When his secret bride is executed for assaulting an English soldier who tried to rape her, William Wallace begins a revolt and leads Scottish warriors against the cruel English tyrant who rules Scotland with an iron fist.
Malcom Crowe is a child psychologist who receives an award on the same night that he is visited by a very unhappy ex-patient. After this encounter, Crowe takes on the task of curing a young boy with the same ills as the ex-patient. This boy "sees dead people". Crowe spends a lot of time with the boy (Cole) much to the dismay of his wife. Cole's mom is at her wit's end with what to do about her son's increasing problems. Crowe is the boy's only hope. Written by
Jeff Mellinger <email@example.com>
When Cole is walking with Malcolm through the streets of Philly to go see the German man, the streets and sidewalks are covered with brown fall leaves, but the trees along the street are all green as if it is spring time. See more »
It's getting cold.
That is one fine frame; one fine frame that is. How much...
[he sits down with a grunt]
...does a fine frame like that cost, do you think?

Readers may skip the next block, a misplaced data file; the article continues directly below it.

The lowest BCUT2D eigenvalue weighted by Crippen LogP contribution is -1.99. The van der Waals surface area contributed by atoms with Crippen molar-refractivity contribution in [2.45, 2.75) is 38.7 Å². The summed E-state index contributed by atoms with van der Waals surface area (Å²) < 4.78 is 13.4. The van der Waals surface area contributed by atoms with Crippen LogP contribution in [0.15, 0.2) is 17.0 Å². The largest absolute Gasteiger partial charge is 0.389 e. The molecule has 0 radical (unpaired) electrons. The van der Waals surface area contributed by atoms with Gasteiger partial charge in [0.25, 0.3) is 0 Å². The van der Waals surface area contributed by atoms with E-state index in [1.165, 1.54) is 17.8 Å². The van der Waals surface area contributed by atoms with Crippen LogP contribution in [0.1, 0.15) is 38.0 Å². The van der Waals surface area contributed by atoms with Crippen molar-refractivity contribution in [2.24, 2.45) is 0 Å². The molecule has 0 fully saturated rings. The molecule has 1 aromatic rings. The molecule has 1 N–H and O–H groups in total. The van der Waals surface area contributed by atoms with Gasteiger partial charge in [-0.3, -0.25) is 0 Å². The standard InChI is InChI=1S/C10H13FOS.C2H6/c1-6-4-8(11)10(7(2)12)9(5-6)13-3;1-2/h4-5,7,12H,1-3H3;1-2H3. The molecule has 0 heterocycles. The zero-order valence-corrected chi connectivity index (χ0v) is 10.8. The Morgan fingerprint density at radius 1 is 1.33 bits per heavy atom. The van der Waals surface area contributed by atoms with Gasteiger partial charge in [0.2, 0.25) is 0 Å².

I never told you, but you sound a little like Dr. Seuss when you're drunk.
See more »
The Spanish phrase "I don't want to die" that was played on the tape recorder in Malcolm's office is repeated after the credits. See more »
The Sixth Sense is a brilliant film, plain and simple. It is unique in that it relies on imagination and psychology to scare you and make you think twice about the world around you. The director did a fabulous job constructing the imagery of the film, and I genuinely did not know about the ending until it was revealed. Quite a shock! The Sixth Sense goes in my book as the single greatest psychological horror film I have ever seen. Anyone who bashes it are simply not giving it a chance or don't fully realize the complex dialog and imagery around them. Brilliant
251 of 299 people found this review helpful.
Was this review helpful to you?